Marc Abramowitz has published a quick and dirty Linux User Mode home.
User-mode Linux (UML) allows multiple virtual Linux systems o run as an application within a normal Linux system. Each guest is just a normal application running as a process in user space.
From the article:
User Mode Linux (UML) allows you to run Linux kernels as user mode processes under a host Linux kernel, giving you a simple way to run several independent virtual machines on a single piece of physical hardware. Let’s take a look at UML and how it can give you more bang for the hardware buck, or make it easier to debug the kernel.
Under UML, each of the virtual machines can run its own selection of software, including different distributions of Linux and different kernels. This gives you the ability to have completely customizable virtual machines that are isolated from each other, and from the host machine. Among other things, you can use this technology to secure systems by containing vulnerabilities, to give developers and sysadmins private sandboxes for development and testing, and to debug problems in kernels using familiar userspace utilities, such as gdb.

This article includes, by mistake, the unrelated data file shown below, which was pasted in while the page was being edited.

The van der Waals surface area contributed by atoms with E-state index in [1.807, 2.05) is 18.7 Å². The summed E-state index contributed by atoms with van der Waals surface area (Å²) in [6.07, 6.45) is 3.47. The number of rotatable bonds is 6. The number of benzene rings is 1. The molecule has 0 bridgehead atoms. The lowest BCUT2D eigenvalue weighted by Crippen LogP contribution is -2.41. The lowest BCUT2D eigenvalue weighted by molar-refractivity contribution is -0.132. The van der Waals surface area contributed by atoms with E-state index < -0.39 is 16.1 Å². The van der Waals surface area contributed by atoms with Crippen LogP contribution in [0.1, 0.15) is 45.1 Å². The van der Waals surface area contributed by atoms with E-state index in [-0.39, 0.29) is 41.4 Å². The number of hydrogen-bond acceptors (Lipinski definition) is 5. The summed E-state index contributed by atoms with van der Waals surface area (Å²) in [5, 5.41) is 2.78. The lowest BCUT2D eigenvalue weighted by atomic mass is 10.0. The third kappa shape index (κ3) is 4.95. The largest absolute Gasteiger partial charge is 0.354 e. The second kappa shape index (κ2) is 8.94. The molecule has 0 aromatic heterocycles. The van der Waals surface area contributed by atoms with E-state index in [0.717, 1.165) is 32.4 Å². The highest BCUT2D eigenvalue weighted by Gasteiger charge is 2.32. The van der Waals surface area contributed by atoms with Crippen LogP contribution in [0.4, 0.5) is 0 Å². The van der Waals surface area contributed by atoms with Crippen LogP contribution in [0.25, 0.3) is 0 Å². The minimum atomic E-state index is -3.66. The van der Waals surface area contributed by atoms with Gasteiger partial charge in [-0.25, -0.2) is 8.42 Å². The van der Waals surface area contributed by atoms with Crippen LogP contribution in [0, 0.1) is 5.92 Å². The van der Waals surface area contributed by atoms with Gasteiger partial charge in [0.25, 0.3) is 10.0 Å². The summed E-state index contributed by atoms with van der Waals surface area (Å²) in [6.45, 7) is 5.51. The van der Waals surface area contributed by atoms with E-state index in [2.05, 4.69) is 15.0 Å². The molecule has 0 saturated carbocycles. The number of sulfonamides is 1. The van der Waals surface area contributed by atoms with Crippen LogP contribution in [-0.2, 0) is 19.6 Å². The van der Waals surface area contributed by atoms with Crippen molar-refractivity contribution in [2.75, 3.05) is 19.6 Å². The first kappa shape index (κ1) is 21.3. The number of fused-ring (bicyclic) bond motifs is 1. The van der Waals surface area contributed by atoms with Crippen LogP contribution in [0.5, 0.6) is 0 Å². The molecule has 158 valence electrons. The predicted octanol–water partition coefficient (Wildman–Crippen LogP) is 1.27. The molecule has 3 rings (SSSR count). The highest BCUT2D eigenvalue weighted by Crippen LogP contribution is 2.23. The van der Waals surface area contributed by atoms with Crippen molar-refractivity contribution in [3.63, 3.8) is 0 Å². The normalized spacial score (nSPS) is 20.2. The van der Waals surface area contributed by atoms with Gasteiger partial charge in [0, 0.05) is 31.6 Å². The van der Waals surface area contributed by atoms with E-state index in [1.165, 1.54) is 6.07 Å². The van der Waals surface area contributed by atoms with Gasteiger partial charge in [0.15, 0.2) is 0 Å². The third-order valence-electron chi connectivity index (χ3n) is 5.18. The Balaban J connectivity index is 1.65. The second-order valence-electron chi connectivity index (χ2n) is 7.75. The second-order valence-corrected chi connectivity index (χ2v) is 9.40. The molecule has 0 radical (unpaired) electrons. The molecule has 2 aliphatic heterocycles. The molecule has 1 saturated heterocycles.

|Category||List of Unix and Linux commands|
|Firewall||CentOS 8 • OpenSUSE • RHEL 8 • Ubuntu 16.04 • Ubuntu 18.04 • Ubuntu 20.04|
|Network Utilities||dig • host • ip • nmap|
|OpenVPN||CentOS 7 • CentOS 8 • Debian 10 • Debian 8/9 • Ubuntu 18.04 • Ubuntu 20.04|
|Package Manager||apk • apt|
|Processes Management||bg • chroot • cron • disown • fg • jobs • killall • kill • pidof • pstree • pwdx • time|
|Searching||grep • whereis • which|
|User Information||groups • id • lastcomm • last • lid/libuser-lid • logname • members • users • whoami • who • w|
|WireGuard VPN||CentOS 8 • Debian 10 • Firewall • Ubuntu 20.04|